How to think like a Data Scientist
A data scientist needs to be Critical and always on a lookout for something that misses others. So here is some advice that one can include in the day to day data science work to be better at their work:
1. Beware of the Clean Data Syndrome
You need to ask yourself questions even before you start working on the data. **Does this data make sense?** Falsely assuming that the data is clean could lead you towards wrong Hypotheses. Apart from that, you can discern a lot of important patterns by looking at discrepancies in the data. For example, if you notice that a particular column has more than 50% values missing, you might think about not using the column. Or you may think that some of the data collection instrument has some error.
Or let’s say you have a distribution of Male vs Female as 90:10 in a Female Cosmetic business. You may assume clean data and show the results as it is or you can use common sense and ask if the labels are switched.
2. Manage Outliers wisely
Outliers can help you understand more about the people who are using your website/product 24 hours a day. But including them while building models will skew the models a lot.
3. Keep an eye out for the Abnormal
Be on the lookout for something out of the obvious. If you find something you may have hit gold.
For example, Flickr started up as a Multiplayer game . Only when the founders noticed that people were using it as a photo upload service, did they pivot.
Another example: Fab.com started up as Fabulis.com, a site to help gay men meet people. One of the site’s popular features was the “Gay deal of the Day”. One day the deal was for Hamburgers – and half of the buyers were women. This caused the team to realize that there was a market for selling goods to women. So Fabulis pivoted to fab as a flash sale site for designer products.
4. Start Focussing on the right metrics
- Beware of Vanity metrics. For example, # of active users by itself doesn’t divulge a lot of information. I would rather say “5% MoM increase in active users” rather than saying ” 10000 active users”. Even that is a vanity metric as active users would always increase. I would rather keep a track of percentage of users that are active to know how my product is performing.
- Try to find out a metric that ties with the business goal. For example, Average Sales/User for a particular month.
5. Statistics may lie too
Be critical of everything that gets quoted to you. Statistics has been used to lie in advertisements, in workplaces and a lot of other marketing venues in the past. People will do anything to get sales or promotions.
For example: Do you believe in Colgate’s claim that 80% dentists recommend their toothpaste?
This statistic seems pretty good at first. It turns out that at the time of surveying the dentists, they could choose several brands — not just one. So other brands could be just as popular as Colgate.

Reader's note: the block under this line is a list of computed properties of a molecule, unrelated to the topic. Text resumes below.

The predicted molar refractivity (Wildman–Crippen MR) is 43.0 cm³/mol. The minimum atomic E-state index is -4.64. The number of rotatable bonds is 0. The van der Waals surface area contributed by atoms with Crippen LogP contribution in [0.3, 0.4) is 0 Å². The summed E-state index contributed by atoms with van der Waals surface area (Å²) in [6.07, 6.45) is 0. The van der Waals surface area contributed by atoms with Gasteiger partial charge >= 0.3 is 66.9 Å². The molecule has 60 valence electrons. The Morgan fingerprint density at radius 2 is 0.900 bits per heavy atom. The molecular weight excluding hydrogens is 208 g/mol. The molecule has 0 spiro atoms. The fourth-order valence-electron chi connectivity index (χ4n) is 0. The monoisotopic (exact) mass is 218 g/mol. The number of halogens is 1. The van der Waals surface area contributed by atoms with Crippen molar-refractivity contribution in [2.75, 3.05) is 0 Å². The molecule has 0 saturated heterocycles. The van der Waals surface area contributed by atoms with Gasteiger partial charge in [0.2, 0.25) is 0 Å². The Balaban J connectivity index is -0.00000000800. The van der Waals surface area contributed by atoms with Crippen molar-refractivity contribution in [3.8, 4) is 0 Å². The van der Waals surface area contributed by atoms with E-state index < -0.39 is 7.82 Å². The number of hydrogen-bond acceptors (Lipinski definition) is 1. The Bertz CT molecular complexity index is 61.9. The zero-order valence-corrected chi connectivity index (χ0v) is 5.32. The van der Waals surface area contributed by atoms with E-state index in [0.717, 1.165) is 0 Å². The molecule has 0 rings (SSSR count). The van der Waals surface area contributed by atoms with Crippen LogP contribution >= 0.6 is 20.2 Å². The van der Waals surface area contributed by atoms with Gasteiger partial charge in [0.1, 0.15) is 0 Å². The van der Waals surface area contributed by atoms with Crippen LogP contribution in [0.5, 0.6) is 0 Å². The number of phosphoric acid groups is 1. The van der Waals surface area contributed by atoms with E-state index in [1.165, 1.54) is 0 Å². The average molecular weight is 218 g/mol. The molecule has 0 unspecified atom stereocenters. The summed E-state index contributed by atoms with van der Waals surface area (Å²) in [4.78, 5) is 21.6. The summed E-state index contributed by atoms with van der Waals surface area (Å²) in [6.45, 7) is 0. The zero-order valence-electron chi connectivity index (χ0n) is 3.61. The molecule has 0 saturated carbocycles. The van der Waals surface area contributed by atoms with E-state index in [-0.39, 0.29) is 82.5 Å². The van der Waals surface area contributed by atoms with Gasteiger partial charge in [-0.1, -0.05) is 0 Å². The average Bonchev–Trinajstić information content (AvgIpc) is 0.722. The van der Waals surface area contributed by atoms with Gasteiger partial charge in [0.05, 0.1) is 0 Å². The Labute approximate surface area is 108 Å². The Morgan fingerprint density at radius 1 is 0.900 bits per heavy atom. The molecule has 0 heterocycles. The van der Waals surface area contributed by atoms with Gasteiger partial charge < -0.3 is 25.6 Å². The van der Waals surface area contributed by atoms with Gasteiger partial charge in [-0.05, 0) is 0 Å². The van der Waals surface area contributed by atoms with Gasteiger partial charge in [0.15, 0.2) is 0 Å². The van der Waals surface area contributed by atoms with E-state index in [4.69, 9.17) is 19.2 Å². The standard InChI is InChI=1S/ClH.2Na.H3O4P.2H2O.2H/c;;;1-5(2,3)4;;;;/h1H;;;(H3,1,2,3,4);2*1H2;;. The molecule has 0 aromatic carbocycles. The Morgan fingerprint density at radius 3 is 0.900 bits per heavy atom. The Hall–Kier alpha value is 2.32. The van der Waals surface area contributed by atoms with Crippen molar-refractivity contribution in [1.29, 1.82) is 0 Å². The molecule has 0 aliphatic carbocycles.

Another Example: 99 percent Accurate” doesn’t mean shit. Ask me to create a cancer prediction model and I could give you a 99 percent accurate model in a single line of code. How? Just predict “No Cancer” for each one. I will be accurate may be more than 99% of the time as Cancer is a pretty rare disease. Yet I have achieved nothing.
6. Understand how probability works
It happened during the summer of 1913 in a Casino in Monaco. Gamblers watched in amazement as a casino’s roulette wheel landed on black 26 times in a row. And since the probability of a Red vs Black is exactly half, they were certain that red was “due”. It was a field day for the Casino. A perfect example of Gambler’s fallacy, aka the Monte Carlo fallacy.
And This happens in real life. People tend to avoid long strings of the same answer. Sometimes sacrificing accuracy of judgment for the sake of getting a pattern of decisions that looks fairer or probable.
For example, An admissions officer may reject the next application if he has approved three applications in a row, even if the application should have been accepted on merit.
7. Correlation Does Not Equal Causation
The Holy Grail of a Data scientist toolbox. To see something for what it is. Just because two variables move together in tandem doesn’t necessarily mean that one causes the another. There have been hilarious examples for this in the past. Some of my favorites are:
- Looking at the firehouse department data you infer that the more firemen are sent to a fire, the more damage is done.
- When investigating the cause of crime in New York City in the 80s, an academic found a strong correlation between the amount of serious crime committed and the amount of ice cream sold by street vendors! Obviously, there was an unobserved variable causing both. Summers are when the crime is the greatest and when the most ice cream is sold. So Ice cream sales don’t cause crime. Neither crime increases ice cream sales.
8. More data may help
Sometimes getting extra data may work wonders. You might be able to model the real world more closely by looking at the problem from all angles. Look for extra data sources.
For example, Crime data in a city might help banks provide a better credit line to a person living in a troubled neighborhood and in turn increase the bottom line.
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